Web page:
What If Putin Uses a Nuclear Weapon in Ukraine?

From a Wall Street Journal opinion column by Walter Russell Mead headlined “What If Putin Uses  a Nuclear Weapon in Ukraine?”:

Ukraine scored a stunning victory in the Kharkiv region over the weekend. Routed Russian forces ditched valuable weapons and tons of badly needed munitions and supplies in a chaotic rush to safety. This signals a new stage in Vladimir Putin’s disastrous war. The Ukrainian army is better armed, better led and more committed to the war than its Russian opponents, and morale among Ukraine’s defenders will now be higher than ever.

Mr. Putin’s choices look bleak. As he struggles to stabilize the military situation while fending off critics at home, he must choose between accepting a humiliating defeat in Ukraine and doubling down in pursuit of a military victory that, as more Western weapons reach Ukraine’s energized defenders, looks very difficult to achieve.

Ukraine can take a moment to celebrate, and even gloat, over a hard-fought military success. The Biden administration deserves credit for leading the surge of allied support that made the Ukrainians’ extraordinary achievement possible. And supporters of peace and freedom around the world can rejoice that Mr. Putin’s wanton aggression has brought him to such an unhappy place. Yet Ukraine’s northern victory, however welcome, isn’t the end of the war. As Mr. Putin contemplates his options, we may be approaching a moment of maximum danger.

For Mr. Putin, the war in Ukraine began as what Council on Foreign Relations President Richard Haass has called a “war of choice.” Mr. Putin could have left Ukraine undisturbed and gone on to rule Russia for many years to come. But having chosen to start the war, he can’t afford to lose it. Radical Russian nationalists are already blaming him for the military failures in Ukraine. The Kremlin is no place for the weak, and the hard men who run Russia could turn on a politically wounded Mr. Putin in a heartbeat. Regardless of public sentiment across Russia, the people closest to Mr. Putin likely still want him to win the war.

The question is what Mr. Putin does next. If he can stabilize the military front until winter sets in, he has several months to prepare for the spring. He might use that time to organize a general mobilization, building a much larger conscript army for another year of conventional combat. But if the front doesn’t stabilize, or if he feels that public resistance to a general mobilization could endanger the stability of the regime, he might look to more drastic options, such as the use of nuclear weapons in Ukraine.

It is anything but clear how the West would respond. Allowing Mr. Putin to use nuclear blackmail to assert his control over Ukraine would be such a craven act that the moral and political foundations of the North Atlantic Treaty Organization would be shaken to the core—and nuclear-armed aggressors elsewhere would take note. Yet the obvious countermove, placing Ukraine under an American nuclear umbrella, risks the greatest nuclear crisis since John F. Kennedy and Nikita Khrushchev squared off over Cuba in October 1962.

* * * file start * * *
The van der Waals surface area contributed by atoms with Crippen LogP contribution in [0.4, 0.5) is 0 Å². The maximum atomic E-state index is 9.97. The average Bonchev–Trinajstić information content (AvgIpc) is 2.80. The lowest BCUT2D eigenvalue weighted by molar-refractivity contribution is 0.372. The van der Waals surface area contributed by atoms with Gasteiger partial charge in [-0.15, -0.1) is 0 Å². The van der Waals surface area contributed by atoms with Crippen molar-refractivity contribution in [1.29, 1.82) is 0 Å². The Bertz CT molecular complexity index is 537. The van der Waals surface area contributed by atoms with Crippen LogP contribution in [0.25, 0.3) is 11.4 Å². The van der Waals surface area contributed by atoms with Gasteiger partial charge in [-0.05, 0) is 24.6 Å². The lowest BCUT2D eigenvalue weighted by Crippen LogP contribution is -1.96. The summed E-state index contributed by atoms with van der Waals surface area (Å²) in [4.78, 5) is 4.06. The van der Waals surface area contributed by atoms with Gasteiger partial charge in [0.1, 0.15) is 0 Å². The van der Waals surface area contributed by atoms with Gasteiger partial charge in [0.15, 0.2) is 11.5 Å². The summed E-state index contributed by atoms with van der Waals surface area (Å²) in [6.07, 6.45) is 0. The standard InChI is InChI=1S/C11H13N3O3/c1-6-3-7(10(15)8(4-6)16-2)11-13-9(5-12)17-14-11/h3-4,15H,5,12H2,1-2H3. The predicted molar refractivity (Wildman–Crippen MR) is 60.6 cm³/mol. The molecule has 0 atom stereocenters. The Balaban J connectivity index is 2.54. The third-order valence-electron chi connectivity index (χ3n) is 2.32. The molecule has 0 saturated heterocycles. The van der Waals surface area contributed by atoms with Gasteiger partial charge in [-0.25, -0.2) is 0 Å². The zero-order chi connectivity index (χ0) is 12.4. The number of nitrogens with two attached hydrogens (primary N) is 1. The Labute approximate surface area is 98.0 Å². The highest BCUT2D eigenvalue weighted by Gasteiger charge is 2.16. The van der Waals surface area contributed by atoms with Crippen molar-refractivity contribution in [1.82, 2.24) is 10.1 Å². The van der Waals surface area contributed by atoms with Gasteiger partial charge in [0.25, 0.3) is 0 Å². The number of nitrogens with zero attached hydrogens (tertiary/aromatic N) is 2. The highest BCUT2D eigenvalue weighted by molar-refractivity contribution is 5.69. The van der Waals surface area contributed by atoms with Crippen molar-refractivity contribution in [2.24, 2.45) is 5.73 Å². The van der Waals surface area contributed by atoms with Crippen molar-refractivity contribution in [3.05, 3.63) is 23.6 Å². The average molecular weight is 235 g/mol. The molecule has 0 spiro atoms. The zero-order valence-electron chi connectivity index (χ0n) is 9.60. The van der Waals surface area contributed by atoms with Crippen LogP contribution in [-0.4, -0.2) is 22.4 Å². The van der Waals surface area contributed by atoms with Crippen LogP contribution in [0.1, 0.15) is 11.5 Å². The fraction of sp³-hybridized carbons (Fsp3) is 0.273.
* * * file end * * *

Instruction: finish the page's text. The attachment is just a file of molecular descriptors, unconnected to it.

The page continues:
So far, American policy has aimed at avoiding the binary choice between abandoning Ukraine and provoking a nuclear confrontation with Russia. For this policy to work, Washington needs a Goldilocks resistance from Ukraine: not so weak and cold that Russia wins a clear-cut victory, but also not so hot and successful that Russia, faced with a shattering defeat, resorts in desperation to its nuclear arsenal.

The Ukrainian advances in the northeast don’t yet force Mr. Putin to choose between nuclear blackmail and abject defeat. The relatively flat and open terrain of eastern Ukraine historically favors wars of movement, in which armies sweep back and forth over large distances without necessarily achieving decisive military results. That both Russia and Ukraine have stretched relatively small armies across a very long military frontier further increases the chance of breakthroughs. This isn’t World War I, in which massive armies were deeply entrenched along a largely static front line. And given shortages of troops and equipment, prudent commanders are unlikely to press Ukraine’s current offensive indefinitely forward.

Even so, the West needs to think about the unthinkable: If Washington’s Goldilocks scenario doesn’t materialize, and continued Ukrainian success turns Mr. Putin into a cornered rat, what then?

Difficult as it may be, President Biden should not blink. The use of nuclear weapons in Ukraine would imperil the security of our NATO allies and set an example of nuclear-backed aggression that would profoundly destabilize the international system. With the support of congressional leaders in both parties, Mr. Biden needs to tell Russia that a nuclear attack on Ukraine would be an act of war against the U.S. If Vladimir Putin chooses the path of Nikita Khrushchev, Joe Biden needs to stand like JFK.

Walter Russell Mead is the Ravenel B. Curry III Distinguished Fellow in Strategy and Statesmanship at Hudson Institute, the Global View Columnist at The Wall Street Journal and the James Clarke Chace Professor of Foreign Affairs and Humanities at Bard College in New York. 

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